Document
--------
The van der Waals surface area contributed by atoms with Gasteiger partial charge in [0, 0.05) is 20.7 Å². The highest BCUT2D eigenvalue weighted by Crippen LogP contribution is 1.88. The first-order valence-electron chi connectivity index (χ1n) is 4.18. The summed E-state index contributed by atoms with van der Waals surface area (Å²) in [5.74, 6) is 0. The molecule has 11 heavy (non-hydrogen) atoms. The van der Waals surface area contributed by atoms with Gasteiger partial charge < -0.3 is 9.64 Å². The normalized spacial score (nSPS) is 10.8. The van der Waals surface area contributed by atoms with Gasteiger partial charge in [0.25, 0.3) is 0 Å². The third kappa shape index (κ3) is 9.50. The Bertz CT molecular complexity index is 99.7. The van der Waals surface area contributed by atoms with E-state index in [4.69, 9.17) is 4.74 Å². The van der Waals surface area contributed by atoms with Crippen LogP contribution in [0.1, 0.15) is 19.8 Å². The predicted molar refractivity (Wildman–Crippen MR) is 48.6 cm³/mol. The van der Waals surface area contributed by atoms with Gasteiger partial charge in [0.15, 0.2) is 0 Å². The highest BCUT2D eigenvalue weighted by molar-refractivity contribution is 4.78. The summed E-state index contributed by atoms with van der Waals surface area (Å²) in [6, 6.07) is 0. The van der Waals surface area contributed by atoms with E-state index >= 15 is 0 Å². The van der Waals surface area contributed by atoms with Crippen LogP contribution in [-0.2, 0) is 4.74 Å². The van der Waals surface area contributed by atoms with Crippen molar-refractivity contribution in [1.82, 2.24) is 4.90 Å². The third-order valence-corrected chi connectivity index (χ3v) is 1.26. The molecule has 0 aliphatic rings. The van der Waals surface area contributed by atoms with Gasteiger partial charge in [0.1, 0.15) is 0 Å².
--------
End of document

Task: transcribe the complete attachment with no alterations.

The van der Waals surface area contributed by atoms with Gasteiger partial charge in [0, 0.05) is 20.7 Å². The highest BCUT2D eigenvalue weighted by Crippen LogP contribution is 1.88. The first-order valence-electron chi connectivity index (χ1n) is 4.18. The summed E-state index contributed by atoms with van der Waals surface area (Å²) in [5.74, 6) is 0. The molecule has 11 heavy (non-hydrogen) atoms. The van der Waals surface area contributed by atoms with Gasteiger partial charge < -0.3 is 9.64 Å². The normalized spacial score (nSPS) is 10.8. The van der Waals surface area contributed by atoms with Gasteiger partial charge in [0.25, 0.3) is 0 Å². The third kappa shape index (κ3) is 9.50. The Bertz CT molecular complexity index is 99.7. The van der Waals surface area contributed by atoms with E-state index in [4.69, 9.17) is 4.74 Å². The van der Waals surface area contributed by atoms with Crippen LogP contribution in [0.1, 0.15) is 19.8 Å². The predicted molar refractivity (Wildman–Crippen MR) is 48.6 cm³/mol. The van der Waals surface area contributed by atoms with Gasteiger partial charge in [0.15, 0.2) is 0 Å². The highest BCUT2D eigenvalue weighted by molar-refractivity contribution is 4.78. The summed E-state index contributed by atoms with van der Waals surface area (Å²) in [6, 6.07) is 0. The van der Waals surface area contributed by atoms with E-state index >= 15 is 0 Å². The van der Waals surface area contributed by atoms with Crippen LogP contribution in [-0.2, 0) is 4.74 Å². The van der Waals surface area contributed by atoms with Crippen molar-refractivity contribution in [1.82, 2.24) is 4.90 Å². The third-order valence-corrected chi connectivity index (χ3v) is 1.26. The molecule has 0 aliphatic rings. The van der Waals surface area contributed by atoms with Gasteiger partial charge in [0.1, 0.15) is 0 Å².